So cool that Jose Altuve and JJ Watt this week shared Sports Illustrated Sports Person of the Year honors. Not the first time two guys in different sports in the same city share it. In 1979 Willie Stargell and Terry Bradshaw won as Pirate and Steeler. Altuve and Watt get there in some ways at diametrically opposite points in their careers. What a 2017 for Altuve. MVP, World Series champion, at or darn near the peak of his vast abilities. Altuve does good works off the field but fundamentally his SI salute is for his season on the field. 2017 for Watt on the other hand is the lowest point of his playing career. Just last week walking for the first time since his October tibial plateau fracture, on top of two major back surgeries, it’s unlikely that Watt will ever be an on-field superstar again. But what he did in the aftermath of Harvey laying waste to Houston, a noble goal of raising 200-thousand dollars for relief efforts, multiplied more than 185 times to more than 37 million raised, all on the back reverence for Watt?  Superduperstar.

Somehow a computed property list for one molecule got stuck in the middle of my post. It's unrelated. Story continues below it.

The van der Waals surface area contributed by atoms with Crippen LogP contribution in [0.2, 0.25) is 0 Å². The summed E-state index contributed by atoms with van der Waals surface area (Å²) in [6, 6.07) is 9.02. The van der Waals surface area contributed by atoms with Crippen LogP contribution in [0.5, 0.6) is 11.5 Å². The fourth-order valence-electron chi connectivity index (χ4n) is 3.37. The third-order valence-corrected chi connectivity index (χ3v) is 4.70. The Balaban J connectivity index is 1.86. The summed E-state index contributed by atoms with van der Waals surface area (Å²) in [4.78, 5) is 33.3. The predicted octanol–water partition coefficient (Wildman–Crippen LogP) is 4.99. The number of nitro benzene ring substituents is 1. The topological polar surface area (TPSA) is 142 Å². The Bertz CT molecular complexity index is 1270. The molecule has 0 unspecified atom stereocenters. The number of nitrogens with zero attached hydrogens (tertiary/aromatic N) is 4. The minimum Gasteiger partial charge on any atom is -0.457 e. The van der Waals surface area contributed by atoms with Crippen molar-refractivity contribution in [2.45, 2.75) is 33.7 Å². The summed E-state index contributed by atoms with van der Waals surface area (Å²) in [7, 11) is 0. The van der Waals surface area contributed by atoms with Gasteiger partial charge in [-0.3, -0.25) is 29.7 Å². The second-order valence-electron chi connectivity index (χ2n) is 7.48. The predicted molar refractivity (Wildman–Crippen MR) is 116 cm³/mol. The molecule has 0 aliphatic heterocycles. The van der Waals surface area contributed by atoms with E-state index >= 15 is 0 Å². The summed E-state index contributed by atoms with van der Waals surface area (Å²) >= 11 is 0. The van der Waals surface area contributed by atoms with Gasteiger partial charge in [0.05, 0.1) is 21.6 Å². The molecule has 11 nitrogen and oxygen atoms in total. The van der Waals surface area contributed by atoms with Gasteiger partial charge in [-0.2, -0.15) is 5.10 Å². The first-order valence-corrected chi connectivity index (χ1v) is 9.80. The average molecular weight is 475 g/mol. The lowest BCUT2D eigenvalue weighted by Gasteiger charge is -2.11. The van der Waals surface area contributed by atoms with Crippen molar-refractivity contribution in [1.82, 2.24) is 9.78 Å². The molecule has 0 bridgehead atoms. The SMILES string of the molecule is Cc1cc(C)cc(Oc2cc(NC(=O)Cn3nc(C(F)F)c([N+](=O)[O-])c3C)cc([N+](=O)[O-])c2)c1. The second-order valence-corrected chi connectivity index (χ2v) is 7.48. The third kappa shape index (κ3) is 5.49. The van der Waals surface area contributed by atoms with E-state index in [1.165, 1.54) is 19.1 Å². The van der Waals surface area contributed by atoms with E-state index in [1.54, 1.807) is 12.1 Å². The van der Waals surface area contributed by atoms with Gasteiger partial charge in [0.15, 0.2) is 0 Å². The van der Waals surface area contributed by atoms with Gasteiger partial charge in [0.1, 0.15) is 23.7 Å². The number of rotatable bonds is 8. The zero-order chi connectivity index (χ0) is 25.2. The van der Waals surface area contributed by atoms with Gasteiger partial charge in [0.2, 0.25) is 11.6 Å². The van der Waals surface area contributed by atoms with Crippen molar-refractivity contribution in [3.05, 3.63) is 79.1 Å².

Altuve has work to do to be a Hall of Famer. You know, if he bangs out 200 hits for another nine consecutive seasons Altuve would total 10 fewer hits than Craig Biggio? Altuve is the best second baseman since Joe Morgan, who is generally considered one of the four best second basemen of all time. None of the others (Rogers Hornsby, Eddie Collins, Nap Lajoie) played more recently than 80 years ago.

Watt meanwhile is probably a Hall of Famer already. With Terrell Davis in, Watt’s three Defensive Player of the Year Awards (only Lawrence Taylor matches that) should do it. Watt has no shot to match the quantitative stats of the all-time greats. He has more than 125 fewer sacks than Reggie White and Bruce Smith. Watt’s 76 sacks are exactly half as many as has Julius Peppers.  Ray Childress finished with 76 ½. But during his window of greatness Watt could hang with anybody who ever played. 15 years from now is there a Texan whose career you’d rather have had than Watt’s? The Texans sure need that answer to be DeShaun Watson. Or Rick Smith’s 26 years as General Manager will really have underwhelmed.

BUZZER BEATERS: 1. Thumbs up for egg nog, fruitcake not so much   2. LaVar Ball: Shut up and go away.   3. More appealing than committing to three hours of Texans-Niners: Bronze-watching paint dry.  Silver-watching grass grow.  Gold-snail races.

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This is getting out of hand. Photo by Ronald Martinez/Allsport/Getty Images.

Dr. Rick warns his patients, young homeowners who are turning into their parents, you can expect to pay more for snacks and drinks at a movie theater. It's the same deal at a professional sports venue. Three years ago, I put a down payment on a cheeseburger at Toyota Center ... I still have three more payments to go before I get it.